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Did asteroid impacts trigger previous ice ages on Earth?

Did asteroid impacts trigger previous ice ages on Earth?

Throughout its history, the Earth has always been completely covered in snow and ice. How ice ages occur remains controversial among experts. One possibility: asteroid impacts.

How do ice ages occur on Earth? Yale researchers believe asteroid impacts may have caused this.

Photo: Panther Media/grechka333

A team of researchers led by Yale University may have found an explanation for the Earth's so-called “snowball” phases, where the Earth's surface was completely frozen for thousands or even millions of years. The study, recently published in the journal Science Advances, suggests that large asteroid impacts may have caused these global glacial events.

These findings could provide answers to questions that have puzzled scientists for decades about some of the most dramatic climate changes in Earth's history. The research, which also involved experts from the University of Chicago and the University of Vienna, makes an important contribution to the “snowball” debate about the causes of these global ice accumulations.

The causes of severe icing are not yet fully understood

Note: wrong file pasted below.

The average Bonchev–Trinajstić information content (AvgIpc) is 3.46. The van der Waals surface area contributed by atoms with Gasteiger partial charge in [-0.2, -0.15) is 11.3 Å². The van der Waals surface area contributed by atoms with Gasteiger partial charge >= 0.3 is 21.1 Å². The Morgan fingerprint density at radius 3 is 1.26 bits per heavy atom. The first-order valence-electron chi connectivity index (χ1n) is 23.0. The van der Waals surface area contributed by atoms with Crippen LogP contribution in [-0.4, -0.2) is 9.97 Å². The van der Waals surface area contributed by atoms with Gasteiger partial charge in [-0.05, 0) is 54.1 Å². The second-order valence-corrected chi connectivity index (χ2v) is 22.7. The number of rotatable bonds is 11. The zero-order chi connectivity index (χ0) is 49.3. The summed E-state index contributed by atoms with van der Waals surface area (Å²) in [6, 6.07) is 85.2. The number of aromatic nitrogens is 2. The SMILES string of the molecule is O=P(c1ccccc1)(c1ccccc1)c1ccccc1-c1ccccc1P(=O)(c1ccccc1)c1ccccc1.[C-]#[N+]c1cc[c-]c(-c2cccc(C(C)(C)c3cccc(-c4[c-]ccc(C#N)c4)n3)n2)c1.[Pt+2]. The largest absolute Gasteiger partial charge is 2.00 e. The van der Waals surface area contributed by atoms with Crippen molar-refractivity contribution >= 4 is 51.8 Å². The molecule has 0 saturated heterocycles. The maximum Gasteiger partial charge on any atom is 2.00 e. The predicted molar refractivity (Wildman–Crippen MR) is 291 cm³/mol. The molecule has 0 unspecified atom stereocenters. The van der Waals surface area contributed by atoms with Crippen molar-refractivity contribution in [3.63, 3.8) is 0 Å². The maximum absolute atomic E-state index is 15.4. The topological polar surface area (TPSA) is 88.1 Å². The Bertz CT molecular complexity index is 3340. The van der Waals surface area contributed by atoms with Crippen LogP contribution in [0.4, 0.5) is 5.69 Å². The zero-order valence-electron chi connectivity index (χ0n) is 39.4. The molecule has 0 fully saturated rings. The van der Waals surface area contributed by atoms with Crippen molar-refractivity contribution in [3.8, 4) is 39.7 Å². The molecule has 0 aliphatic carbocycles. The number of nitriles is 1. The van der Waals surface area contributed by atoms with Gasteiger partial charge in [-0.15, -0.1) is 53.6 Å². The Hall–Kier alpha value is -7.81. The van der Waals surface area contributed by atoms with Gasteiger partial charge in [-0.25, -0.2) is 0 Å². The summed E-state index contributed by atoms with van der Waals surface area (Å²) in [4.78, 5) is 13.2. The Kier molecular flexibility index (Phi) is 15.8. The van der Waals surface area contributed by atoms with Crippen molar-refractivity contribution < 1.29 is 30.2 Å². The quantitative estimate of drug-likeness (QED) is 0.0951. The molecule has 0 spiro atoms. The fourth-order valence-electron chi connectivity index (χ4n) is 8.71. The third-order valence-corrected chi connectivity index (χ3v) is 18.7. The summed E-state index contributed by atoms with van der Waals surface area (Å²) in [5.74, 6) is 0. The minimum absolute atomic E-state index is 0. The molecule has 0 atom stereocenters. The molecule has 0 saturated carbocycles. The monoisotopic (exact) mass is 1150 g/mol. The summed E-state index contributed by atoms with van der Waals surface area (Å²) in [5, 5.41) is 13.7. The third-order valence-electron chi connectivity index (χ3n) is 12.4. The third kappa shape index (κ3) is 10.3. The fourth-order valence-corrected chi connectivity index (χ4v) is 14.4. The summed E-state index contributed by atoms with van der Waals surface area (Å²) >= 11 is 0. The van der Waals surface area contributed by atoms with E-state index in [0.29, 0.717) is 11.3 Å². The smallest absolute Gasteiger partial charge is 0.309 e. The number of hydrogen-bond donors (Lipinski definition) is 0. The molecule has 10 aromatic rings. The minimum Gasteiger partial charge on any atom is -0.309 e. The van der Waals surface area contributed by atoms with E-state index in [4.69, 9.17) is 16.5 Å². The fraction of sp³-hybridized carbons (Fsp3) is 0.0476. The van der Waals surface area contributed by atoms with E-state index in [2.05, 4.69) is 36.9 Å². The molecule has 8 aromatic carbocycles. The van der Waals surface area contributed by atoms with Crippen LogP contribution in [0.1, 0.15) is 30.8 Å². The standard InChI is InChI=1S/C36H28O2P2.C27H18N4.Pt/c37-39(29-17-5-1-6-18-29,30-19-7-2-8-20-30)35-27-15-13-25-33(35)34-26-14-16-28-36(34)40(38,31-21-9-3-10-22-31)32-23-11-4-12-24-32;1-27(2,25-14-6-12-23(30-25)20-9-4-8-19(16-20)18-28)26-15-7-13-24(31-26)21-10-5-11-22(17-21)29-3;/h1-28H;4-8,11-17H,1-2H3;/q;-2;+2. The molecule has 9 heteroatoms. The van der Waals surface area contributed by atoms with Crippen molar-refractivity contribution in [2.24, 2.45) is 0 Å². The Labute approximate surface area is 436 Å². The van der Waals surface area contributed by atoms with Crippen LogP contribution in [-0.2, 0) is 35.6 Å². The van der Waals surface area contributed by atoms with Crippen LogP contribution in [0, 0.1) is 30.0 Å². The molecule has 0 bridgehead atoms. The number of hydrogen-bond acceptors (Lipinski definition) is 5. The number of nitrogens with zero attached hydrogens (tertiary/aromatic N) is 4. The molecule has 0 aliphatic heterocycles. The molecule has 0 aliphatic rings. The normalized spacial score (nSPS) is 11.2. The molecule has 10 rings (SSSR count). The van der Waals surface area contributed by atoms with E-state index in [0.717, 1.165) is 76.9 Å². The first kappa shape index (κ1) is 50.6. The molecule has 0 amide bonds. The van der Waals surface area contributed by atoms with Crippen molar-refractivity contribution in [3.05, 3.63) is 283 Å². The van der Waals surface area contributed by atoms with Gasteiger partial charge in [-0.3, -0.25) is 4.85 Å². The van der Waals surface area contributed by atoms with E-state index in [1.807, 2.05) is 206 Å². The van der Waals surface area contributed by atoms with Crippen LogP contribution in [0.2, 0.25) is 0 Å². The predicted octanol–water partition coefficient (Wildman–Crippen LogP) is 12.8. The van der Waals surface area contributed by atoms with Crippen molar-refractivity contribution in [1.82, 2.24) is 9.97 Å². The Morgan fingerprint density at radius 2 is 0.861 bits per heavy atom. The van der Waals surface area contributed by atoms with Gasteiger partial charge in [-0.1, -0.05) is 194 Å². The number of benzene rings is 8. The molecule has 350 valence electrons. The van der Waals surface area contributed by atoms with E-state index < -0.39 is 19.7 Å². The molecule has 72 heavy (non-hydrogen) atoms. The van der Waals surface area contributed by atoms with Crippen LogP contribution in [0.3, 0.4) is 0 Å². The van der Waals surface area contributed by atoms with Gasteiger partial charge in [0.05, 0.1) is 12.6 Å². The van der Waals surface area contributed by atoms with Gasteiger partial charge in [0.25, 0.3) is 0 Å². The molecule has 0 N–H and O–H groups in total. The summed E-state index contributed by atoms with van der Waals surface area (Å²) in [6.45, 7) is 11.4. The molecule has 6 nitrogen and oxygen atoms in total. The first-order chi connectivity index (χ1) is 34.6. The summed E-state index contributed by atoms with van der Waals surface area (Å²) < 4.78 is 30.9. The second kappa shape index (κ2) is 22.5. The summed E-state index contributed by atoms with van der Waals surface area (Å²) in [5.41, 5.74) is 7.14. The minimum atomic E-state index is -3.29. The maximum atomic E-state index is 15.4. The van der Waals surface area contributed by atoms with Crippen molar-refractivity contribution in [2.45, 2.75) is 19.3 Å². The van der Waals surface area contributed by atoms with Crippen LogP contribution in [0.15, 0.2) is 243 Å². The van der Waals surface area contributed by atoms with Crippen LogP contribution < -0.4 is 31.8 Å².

It has been known since the 1960s that the high reflectivity of snow and ice can trigger a critical feedback loop that, if cooled sufficiently, leads to a further increase in sea ice and lower temperatures. This could plunge the planet into an ice age. Such global glaciation, known as “snowball Earth,” occurred at least twice in the Neoproterozoic era, between 720 and 635 million years ago.

The exact causes of these extreme icebergs are still not fully understood, although many theories postulate a reduction in greenhouse gases in the atmosphere to a critical point. Minmin Fu of Yale University proposes an alternative hypothesis: Could an extraterrestrial impact suddenly trigger such dramatic climate change?

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Advanced climate modeling aided the study

In their study, the researchers used an advanced climate model that can simulate atmospheric and ocean circulation as well as sea ice formation under different conditions. This model, which is also used to project future climate change, studied the effects of a hypothetical asteroid impact in four different historical periods: